The city security service kept Ookla waiting for quite a while as he stood in the entrance to the data archives. Tales of giant wooly humanoids were the subject of scary stories for children. A few veteran guards knew of the uneasy alliance of Moks and men, but to experience one first hand incites fear. No one heard of a Mok interested in human data intelligence before. An older man with armed security finally arrived.   “Mayor Tristen, here. I understand you wish to review our data archives.”   Ookla switched to Alexa's voice, figuring to be less imposing as he spoke. However, she still had bugs in the program. By the time he got what he wanted to say across with the Mayor, they all thought he was a famous descendant of the great Winnie Pooh with a desire to research the applications of the honey from a mud wasp. It was clear he was not a security risk, and they let him in with armed guards in the archive room.   The Mok’s cybernetic implants had good and bad aspects to them. Wizards experimenting on him probed and tested how to make him the ultimate soldier. Others used him to win money at Arena contests. It was all part of the slave trade that thrived under Wizard kingdoms. Some would conduct immoral acts of research and tests on Moks, others would use him as a training dummy, and others stuffed his body with so much poison and magic to see what color his fur would become. The implants provided a means of communication to humans. The Voice emulator was a breakthrough. It created a language by assigning common words to the sounds and clicks of the Mok voice box. It is not perfect, but it has the potential to be a bridge for Moks and Humanity to work together. Another perk was the female ports and the solar-powered CPU. Ookla could connect to a terminal and communicate with it. Then download data to a data cube. While it is not a supercomputer that could take over a network, Ookla is learning more and more about the computing capabilities of his systems. He logged into the data archive as a guest and started word searches.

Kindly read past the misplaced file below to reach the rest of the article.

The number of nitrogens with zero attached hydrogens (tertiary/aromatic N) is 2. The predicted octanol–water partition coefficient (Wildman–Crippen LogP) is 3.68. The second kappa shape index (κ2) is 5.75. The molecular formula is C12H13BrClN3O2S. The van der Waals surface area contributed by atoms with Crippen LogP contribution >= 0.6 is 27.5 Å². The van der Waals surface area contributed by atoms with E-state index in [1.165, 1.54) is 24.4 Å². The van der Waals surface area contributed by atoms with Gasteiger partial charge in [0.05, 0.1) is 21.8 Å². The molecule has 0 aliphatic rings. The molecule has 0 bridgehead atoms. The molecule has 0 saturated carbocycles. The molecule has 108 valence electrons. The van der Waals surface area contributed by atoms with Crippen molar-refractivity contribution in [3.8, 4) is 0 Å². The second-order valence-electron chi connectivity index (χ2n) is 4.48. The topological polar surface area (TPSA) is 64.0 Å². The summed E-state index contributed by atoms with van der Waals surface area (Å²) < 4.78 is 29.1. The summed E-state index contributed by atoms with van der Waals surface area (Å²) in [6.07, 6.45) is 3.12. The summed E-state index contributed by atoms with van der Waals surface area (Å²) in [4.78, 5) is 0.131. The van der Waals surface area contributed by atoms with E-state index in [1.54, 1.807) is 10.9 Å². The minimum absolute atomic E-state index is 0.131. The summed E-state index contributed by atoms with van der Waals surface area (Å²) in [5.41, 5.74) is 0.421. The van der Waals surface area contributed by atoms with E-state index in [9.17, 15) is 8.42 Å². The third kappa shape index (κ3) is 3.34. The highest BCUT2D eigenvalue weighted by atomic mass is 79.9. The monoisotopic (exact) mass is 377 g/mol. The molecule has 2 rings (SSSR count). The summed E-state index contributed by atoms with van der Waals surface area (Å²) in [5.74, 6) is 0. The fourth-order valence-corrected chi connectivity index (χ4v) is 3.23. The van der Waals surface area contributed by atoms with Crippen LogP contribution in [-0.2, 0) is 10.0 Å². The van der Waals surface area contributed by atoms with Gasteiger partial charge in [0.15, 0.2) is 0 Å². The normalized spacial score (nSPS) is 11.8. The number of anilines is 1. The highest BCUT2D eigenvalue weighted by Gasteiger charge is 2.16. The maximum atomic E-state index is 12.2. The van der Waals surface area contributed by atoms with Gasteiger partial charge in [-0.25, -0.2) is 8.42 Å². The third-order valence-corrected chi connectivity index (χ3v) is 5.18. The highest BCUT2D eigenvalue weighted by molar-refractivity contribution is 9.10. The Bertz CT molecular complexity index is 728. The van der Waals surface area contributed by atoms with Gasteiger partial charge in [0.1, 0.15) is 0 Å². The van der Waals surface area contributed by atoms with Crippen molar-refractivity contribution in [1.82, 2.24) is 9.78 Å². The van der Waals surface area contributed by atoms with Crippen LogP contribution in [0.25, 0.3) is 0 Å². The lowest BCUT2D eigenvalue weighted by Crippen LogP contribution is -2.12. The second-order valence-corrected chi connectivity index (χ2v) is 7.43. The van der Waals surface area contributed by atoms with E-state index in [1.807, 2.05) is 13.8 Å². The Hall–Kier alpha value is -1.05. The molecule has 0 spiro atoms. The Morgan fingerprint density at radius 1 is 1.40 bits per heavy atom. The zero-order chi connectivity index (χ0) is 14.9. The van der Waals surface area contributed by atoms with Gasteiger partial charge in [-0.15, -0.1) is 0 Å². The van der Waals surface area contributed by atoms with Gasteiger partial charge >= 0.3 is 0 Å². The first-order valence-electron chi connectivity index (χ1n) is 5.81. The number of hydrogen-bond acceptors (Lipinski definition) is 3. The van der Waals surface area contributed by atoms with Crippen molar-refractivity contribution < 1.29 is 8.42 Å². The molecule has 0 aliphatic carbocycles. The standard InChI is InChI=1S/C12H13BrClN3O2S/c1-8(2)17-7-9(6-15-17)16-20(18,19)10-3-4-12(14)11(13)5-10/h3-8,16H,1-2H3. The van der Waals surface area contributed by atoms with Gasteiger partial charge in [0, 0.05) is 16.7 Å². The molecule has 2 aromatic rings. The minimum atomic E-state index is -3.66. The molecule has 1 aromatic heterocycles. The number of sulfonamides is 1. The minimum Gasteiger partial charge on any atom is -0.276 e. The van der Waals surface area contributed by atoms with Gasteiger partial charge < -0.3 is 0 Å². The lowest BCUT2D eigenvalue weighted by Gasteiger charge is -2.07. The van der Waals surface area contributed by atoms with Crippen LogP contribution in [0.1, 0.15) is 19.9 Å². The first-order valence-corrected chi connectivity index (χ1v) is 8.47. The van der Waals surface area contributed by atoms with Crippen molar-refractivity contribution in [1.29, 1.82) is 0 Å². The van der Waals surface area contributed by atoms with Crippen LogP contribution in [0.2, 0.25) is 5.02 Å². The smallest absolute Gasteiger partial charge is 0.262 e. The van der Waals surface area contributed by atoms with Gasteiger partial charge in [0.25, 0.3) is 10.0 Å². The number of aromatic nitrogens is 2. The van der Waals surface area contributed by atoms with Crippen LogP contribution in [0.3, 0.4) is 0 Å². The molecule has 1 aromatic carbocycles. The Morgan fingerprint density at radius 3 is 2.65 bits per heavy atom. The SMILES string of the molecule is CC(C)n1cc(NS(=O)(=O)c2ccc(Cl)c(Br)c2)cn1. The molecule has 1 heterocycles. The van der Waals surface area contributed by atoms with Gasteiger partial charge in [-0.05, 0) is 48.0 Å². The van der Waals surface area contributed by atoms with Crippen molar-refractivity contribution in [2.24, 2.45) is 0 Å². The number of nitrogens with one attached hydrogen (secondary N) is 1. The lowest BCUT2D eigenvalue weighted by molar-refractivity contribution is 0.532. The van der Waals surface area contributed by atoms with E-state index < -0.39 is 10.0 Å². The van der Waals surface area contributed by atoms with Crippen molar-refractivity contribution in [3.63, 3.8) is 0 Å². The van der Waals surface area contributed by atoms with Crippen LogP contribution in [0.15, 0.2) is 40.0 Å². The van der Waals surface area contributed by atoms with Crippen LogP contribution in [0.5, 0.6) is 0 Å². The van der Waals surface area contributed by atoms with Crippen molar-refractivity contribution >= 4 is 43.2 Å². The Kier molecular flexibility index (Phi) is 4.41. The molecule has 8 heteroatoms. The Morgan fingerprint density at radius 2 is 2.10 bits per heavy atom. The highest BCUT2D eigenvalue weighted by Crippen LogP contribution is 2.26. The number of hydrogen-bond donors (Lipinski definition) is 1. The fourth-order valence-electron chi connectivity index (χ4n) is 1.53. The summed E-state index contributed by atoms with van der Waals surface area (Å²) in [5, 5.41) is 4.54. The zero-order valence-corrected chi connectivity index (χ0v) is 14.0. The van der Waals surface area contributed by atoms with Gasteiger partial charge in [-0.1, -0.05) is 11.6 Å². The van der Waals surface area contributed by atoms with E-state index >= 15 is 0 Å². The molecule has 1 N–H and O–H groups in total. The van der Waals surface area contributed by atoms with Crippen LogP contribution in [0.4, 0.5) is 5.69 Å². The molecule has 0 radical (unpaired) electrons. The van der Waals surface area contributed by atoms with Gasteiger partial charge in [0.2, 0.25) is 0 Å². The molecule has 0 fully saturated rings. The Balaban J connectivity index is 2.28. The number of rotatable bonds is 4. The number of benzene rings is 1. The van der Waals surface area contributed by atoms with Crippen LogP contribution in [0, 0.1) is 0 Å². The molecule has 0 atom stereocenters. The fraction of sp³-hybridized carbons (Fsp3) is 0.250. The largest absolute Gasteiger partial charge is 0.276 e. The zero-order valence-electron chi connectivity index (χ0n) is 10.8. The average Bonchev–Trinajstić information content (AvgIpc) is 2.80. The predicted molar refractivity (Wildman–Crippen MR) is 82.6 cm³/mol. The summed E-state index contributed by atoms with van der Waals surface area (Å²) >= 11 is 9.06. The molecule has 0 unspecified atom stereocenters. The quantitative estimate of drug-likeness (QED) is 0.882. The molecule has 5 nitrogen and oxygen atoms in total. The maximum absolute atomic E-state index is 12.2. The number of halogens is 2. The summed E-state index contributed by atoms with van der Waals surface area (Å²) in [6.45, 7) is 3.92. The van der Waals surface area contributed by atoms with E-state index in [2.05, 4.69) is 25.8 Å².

Zombie, sorceress maladies, Shadow Spirit, Ghosts

A list of words files through the display to help narrow his search. Nothing much catches his eye.

Wizard conditions, poisons and entities

Ookla stares at the list again, he peeks up to see if the guards know of his work. They seem preoccupied with digging for nutritious secretions in their nasal cavities or scraping off their rectal lice. Ookla downloaded the answer and bid his human friends a good day.
  Thundarr arrives at the apartment to the sounds of shrieking. He waited no longer as he fired up his Sunsword and busted through the door. The room was no bigger than a 25-foot square rumpled apartment with a table, a few chairs, and two beds, and Sybil was writhing on one of them spewing out gibberish. She was in fits.   “Sybil! Sybil! It’s me. What hurts you?”   Her sunken red eyes looked up at him. They told a tale of the misery of sleepless nights. “Thundarr... Water I need water!”   Her mother grabbed a cup, and she splashed her face with it.   “Not much time. The visions run through me like butter... Ariel will come for me. She knows I can see her and...”   She clenched her eyes shut and pushed her ears into her head to stave off another mental incident. “I can’t.. please hurry.”   “Where does she hurt you?”   “Tonight, she takes Cordon’s men and kills the guards. She breaks in and kills my mother. Then she will incinerate me in her unholy fire.”   A chilling concern. "I will guard you.”   “You will fail.”   “What?”   “I see it happening as we speak. She will overpower you here. Make you a slave or something. She - he is not Ariel. Beware! He is not Ariel!”   More water. Thundarr gestured to the mother. She is going out of consciousness. He doused her again to bring her back.   “Best if you catch it off guard. Go to Cordons with Ookla. Best chance..” she finally went asleep.

Ookla caught up with his friend and made clear a way to capture the demon. Thundarr was not sure, but he decided this horror ends today. “We Ride!” Sybil described a hideout under the mounds to the south about an hour's ride. The rage of the skies clashed with power as if the heavens cried out for justice. Teeming hot rain pelted their faces washing away the guilt for now. Thundarr drew strength from the storm and imagined his Ariel fighting for her life. His heart must not falter. The demon must perish so Ariel can rest.